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Frans de Waal

Geburtstag: 29. Oktober 1948

Fransiscus Bernardus Maria „Frans“ de Waal ist ein niederländischer Zoologe und Verhaltensforscher, der sich seit Anfang der 1970er Jahre speziell mit Schimpansen und Bonobos befasst, aber auch mit Makaken, Kapuzineraffen, Elefanten und Buntbarschen.

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„Uns nur als Killeraffen zu betrachten, bezeichne ich als den Beethoven-Fehler: Beethoven war unorganisiert und schlampig, seine Musik jedoch ist der Inbegriff von Ordnung.“ in Der Spiegel 34/2006

„Die Kultur des Menschen liegt gleichsam an der Leine seiner biologischen Natur. Niemals kann sich Kultur gegen die Natur des Menschen richten.“ in Der Spiegel 33/2002

„Eine sehr interessante Zeit ist angebrochen. Menschen werden biologischer, Tiere werden kultureller.“ in Der Spiegel 33/2002

„Nie hat ein Tier mit einem größeren inneren Konflikt auf dieser Erde gelebt. Insofern haben wir nicht einen Affen in uns, sondern mindestens zwei. Mit diesem Widerspruch müssen wir leben.“ in Der Spiegel 34/2006

„Sigmund Freud und auch der französische Ethnologe Claude Lévi-Strauss haben uns eingehämmert, wir Menschen seien die einzigen Kulturwesen. Die Vorstellung einer tierischen Kultur war deshalb im Westen undenkbar.“ in Der Spiegel 33/2002

„Ein junger Affe ist vergleichbar mit dem Lehrling eines Sushimeisters. Der schaut seinem Meister einige Jahre lang bei der Arbeit zu. Dadurch hat es die Abläufe so verinnerlicht, daß er sie am Tag seiner Feuertaufe selbst ausführen kann. Zu dieser Transferleistung sind auch Affen fähig. Und das ist Kultur.“ in Der Spiegel 33/2002

„The enemy of science is not religion.... The true enemy is the substitution of thought, reflection, and curiosity with dogma.“

„If we look straight and deep into a chimpanzee's eyes, an intelligent self-assured personality looks back at us. If they are animals, what must we be?“

„Friedrich Nietzsche, who famously gave us the ‘God is dead’ phrase was interested in the sources of morality. He warned that the emergence of something (whether an organ, a legal institution, or a religious ritual) is never to be confused with its acquired purpose: ‘Anything in existence, having somehow come about, is continually interpreted anew, requisitioned anew, transformed and redirected to a new purpose.’

This is a liberating thought, which teaches us to never hold the history of something against its possible applications. Even if computers started out as calculators, that doesn’t prevent us from playing games on them. (47) (quoting Nietzsche, the Genealogy of Morals)“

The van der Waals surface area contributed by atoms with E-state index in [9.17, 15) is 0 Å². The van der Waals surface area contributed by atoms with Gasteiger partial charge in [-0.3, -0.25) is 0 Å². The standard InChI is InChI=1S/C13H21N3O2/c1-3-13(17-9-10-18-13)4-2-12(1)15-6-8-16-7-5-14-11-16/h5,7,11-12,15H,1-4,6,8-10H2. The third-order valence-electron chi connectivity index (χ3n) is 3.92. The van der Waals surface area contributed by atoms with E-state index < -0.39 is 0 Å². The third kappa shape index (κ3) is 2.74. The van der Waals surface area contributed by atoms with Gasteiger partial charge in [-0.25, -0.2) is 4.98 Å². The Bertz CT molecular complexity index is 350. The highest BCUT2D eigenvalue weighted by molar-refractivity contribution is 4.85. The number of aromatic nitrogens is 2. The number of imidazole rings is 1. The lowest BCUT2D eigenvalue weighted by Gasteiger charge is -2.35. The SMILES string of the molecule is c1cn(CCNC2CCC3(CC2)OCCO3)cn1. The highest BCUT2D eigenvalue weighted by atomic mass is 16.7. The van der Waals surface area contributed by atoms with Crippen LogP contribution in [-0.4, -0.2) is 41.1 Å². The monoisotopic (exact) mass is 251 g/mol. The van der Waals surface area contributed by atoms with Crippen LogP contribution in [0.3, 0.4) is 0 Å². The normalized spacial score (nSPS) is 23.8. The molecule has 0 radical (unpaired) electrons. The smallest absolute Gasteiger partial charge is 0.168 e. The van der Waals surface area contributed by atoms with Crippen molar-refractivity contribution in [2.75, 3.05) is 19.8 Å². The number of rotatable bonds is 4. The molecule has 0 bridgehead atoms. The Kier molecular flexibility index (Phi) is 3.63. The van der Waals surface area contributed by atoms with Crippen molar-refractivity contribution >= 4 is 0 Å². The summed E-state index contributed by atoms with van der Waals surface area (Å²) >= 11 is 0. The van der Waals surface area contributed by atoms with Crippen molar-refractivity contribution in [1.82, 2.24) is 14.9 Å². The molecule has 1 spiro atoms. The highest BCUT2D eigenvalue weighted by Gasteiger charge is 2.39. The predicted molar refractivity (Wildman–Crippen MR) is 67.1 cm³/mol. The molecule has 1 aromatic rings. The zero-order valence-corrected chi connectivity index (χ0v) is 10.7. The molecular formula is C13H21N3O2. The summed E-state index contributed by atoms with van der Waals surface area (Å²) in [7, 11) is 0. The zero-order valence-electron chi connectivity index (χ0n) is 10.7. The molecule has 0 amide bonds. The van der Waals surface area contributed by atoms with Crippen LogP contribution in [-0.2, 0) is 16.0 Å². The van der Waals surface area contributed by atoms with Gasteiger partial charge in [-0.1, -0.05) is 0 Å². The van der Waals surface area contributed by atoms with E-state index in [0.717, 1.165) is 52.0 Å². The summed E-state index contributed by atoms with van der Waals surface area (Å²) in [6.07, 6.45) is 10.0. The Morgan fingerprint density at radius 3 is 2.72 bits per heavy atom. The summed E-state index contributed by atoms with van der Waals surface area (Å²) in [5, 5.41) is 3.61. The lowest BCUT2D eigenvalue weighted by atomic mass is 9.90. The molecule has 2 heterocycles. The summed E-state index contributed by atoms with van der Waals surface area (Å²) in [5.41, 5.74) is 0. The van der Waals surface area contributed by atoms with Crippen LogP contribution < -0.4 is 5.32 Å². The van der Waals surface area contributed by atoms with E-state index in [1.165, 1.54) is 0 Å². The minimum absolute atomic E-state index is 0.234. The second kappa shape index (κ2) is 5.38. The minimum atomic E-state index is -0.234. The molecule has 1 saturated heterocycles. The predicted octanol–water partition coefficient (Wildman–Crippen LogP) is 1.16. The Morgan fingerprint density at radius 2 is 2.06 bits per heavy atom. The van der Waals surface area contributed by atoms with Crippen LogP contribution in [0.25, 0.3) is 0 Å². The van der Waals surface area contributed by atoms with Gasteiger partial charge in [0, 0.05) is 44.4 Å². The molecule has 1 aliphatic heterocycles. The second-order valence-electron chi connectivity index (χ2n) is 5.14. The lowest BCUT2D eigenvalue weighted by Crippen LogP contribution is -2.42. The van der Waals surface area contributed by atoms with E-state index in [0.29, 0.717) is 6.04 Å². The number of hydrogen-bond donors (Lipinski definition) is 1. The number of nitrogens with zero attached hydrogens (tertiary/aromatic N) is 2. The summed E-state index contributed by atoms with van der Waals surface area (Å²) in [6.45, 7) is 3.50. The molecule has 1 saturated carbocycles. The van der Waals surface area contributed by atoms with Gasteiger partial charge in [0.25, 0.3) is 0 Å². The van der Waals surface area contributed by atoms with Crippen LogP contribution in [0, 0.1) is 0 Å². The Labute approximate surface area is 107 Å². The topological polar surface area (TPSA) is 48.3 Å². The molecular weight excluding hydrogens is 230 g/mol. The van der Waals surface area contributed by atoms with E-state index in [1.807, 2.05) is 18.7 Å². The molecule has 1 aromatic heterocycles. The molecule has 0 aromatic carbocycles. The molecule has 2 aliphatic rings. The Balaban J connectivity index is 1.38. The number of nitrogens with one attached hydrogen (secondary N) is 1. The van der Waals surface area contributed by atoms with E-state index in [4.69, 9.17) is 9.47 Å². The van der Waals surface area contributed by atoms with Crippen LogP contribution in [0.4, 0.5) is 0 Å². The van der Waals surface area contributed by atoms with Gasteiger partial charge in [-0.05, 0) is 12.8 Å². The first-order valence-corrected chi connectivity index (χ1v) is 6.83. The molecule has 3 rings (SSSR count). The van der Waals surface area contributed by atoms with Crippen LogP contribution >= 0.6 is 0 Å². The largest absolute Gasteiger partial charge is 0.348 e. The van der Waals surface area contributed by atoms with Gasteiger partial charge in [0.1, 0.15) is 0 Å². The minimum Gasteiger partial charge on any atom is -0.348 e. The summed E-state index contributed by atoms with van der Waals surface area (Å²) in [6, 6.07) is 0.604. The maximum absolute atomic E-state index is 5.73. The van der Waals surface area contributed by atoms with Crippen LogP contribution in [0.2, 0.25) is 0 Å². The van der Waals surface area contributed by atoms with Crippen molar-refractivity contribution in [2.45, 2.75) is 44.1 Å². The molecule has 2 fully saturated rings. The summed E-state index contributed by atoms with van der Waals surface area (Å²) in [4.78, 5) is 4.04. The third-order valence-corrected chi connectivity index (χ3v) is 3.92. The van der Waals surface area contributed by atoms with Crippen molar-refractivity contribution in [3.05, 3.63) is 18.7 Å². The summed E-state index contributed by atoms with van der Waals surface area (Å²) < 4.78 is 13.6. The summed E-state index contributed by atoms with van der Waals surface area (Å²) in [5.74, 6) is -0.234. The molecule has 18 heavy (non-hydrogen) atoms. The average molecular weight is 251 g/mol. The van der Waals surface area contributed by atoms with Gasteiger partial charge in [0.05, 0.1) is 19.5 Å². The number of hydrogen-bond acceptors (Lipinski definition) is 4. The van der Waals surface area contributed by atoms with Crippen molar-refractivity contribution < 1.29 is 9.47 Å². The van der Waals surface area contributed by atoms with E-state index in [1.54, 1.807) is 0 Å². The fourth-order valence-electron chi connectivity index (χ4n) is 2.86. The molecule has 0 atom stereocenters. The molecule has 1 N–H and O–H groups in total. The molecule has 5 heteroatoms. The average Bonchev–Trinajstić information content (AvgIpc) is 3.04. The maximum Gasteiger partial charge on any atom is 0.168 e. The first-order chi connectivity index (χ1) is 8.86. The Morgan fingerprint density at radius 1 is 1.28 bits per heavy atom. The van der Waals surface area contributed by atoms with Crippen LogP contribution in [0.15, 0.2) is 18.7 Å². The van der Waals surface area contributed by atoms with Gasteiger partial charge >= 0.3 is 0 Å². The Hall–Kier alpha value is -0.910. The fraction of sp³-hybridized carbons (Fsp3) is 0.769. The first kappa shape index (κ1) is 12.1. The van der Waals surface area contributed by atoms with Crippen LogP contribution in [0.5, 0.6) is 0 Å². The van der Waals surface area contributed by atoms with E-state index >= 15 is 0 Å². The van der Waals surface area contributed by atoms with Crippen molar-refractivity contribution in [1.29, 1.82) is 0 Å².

The Bonobo and the Atheist: In Search of Humanism Among the Primates

„Perhaps it's just me, but I am wary of any persons whose belief system is the only thing standing between them and repulsive behavior.“ The Bonobo and the Atheist: In Search of Humanism Among the Primates

„I sometimes try to imagine what would have happened if we’d known the bonobo first and the chimpanzee only later—or not at all. The discussion about human evolution might not revolve as much around violence, warfare and male dominance, but rather around sexuality, empathy, caring and cooperation. What a different intellectual landscape we would occupy!“ Our Inner Ape: A Leading Primatologist Explains Why We Are Who We Are

„Being both more systematically brutal than chimps and more empathetic than
bonobos, we are by far the most bipolar ape. Our societies are never completely peaceful, never completely competitive, never ruled by sheer selfishness, and never perfectly moral.“

„So, don’t believe anyone who says that since nature is based on a struggle for life, we need to live like this as well. Many animals survive not by eliminating each other or keeping everything for themselves, but by cooperating and sharing. This applies most definitely to pack hunters, such as wolves or killer whales, but also to our closest relatives, the primates.“ The Age of Empathy: Nature's Lessons for a Kinder Society

„When we see a disciplined society, there is often a social hierarchy behind it. This hierarchy, which determines who can eat or mate first, is ultimately rooted in violence.“ The Bonobo and the Atheist: In Search of Humanism Among the Primates

„Are we open-minded enough to assume that other species have a mental life? Are we creative enough to investigate it? Can we tease apart the roles of attention, motivation, and cognition? Those three are involved in everything animals do; hence poor performance can be explained by any one of them.“ Are We Smart Enough to Know How Smart Animals Are?

„Along with people in other creative professions, such as artists and musicians, many scientists experience this transcendence. I do so every day. For one, it's impossible to look an ape in the eye and not see oneself. There are other animals with frontally oriented eyes, but none that give you the shock of recognitions of the ape's. Looking back at you is not so much an animal but a personality as solid and willful as yourself.“ The Bonobo and the Atheist: In Search of Humanism Among the Primates

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